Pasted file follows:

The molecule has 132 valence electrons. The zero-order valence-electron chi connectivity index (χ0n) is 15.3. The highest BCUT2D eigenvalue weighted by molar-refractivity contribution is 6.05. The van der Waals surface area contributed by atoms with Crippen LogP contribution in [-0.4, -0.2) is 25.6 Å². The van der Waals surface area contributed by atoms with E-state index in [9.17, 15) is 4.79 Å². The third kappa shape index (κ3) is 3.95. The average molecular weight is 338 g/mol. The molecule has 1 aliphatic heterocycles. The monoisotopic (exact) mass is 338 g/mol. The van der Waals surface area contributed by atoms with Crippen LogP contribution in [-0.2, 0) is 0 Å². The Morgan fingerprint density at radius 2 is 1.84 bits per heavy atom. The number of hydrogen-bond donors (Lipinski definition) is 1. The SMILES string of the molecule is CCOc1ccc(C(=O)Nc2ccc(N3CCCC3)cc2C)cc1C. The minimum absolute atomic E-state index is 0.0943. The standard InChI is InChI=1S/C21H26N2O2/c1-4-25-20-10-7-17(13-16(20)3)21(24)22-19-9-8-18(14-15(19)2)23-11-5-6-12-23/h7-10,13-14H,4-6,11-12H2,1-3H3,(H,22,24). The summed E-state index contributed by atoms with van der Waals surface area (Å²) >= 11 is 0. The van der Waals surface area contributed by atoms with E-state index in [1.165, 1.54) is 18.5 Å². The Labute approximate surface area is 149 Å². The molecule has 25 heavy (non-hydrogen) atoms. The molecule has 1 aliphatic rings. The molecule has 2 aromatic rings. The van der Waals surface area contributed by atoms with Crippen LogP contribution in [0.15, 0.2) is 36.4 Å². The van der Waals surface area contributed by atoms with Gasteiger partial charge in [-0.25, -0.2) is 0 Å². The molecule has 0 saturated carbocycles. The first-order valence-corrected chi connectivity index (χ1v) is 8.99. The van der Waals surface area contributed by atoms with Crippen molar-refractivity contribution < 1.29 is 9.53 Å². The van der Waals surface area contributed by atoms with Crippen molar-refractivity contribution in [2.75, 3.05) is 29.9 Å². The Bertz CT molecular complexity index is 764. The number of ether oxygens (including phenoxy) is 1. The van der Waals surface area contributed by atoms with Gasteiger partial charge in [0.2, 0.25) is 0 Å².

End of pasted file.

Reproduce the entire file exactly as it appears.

The molecule has 132 valence electrons. The zero-order valence-electron chi connectivity index (χ0n) is 15.3. The highest BCUT2D eigenvalue weighted by molar-refractivity contribution is 6.05. The van der Waals surface area contributed by atoms with Crippen LogP contribution in [-0.4, -0.2) is 25.6 Å². The van der Waals surface area contributed by atoms with E-state index in [9.17, 15) is 4.79 Å². The third kappa shape index (κ3) is 3.95. The average molecular weight is 338 g/mol. The molecule has 1 aliphatic heterocycles. The monoisotopic (exact) mass is 338 g/mol. The van der Waals surface area contributed by atoms with Crippen LogP contribution in [-0.2, 0) is 0 Å². The Morgan fingerprint density at radius 2 is 1.84 bits per heavy atom. The number of hydrogen-bond donors (Lipinski definition) is 1. The SMILES string of the molecule is CCOc1ccc(C(=O)Nc2ccc(N3CCCC3)cc2C)cc1C. The minimum absolute atomic E-state index is 0.0943. The standard InChI is InChI=1S/C21H26N2O2/c1-4-25-20-10-7-17(13-16(20)3)21(24)22-19-9-8-18(14-15(19)2)23-11-5-6-12-23/h7-10,13-14H,4-6,11-12H2,1-3H3,(H,22,24). The summed E-state index contributed by atoms with van der Waals surface area (Å²) >= 11 is 0. The van der Waals surface area contributed by atoms with E-state index in [1.165, 1.54) is 18.5 Å². The Labute approximate surface area is 149 Å². The molecule has 25 heavy (non-hydrogen) atoms. The molecule has 1 aliphatic rings. The molecule has 2 aromatic rings. The van der Waals surface area contributed by atoms with Crippen LogP contribution in [0.15, 0.2) is 36.4 Å². The van der Waals surface area contributed by atoms with Gasteiger partial charge in [-0.25, -0.2) is 0 Å². The molecule has 0 saturated carbocycles. The first-order valence-corrected chi connectivity index (χ1v) is 8.99. The van der Waals surface area contributed by atoms with Crippen molar-refractivity contribution < 1.29 is 9.53 Å². The van der Waals surface area contributed by atoms with Crippen molar-refractivity contribution in [2.75, 3.05) is 29.9 Å². The Bertz CT molecular complexity index is 764. The number of ether oxygens (including phenoxy) is 1. The van der Waals surface area contributed by atoms with Gasteiger partial charge in [0.2, 0.25) is 0 Å².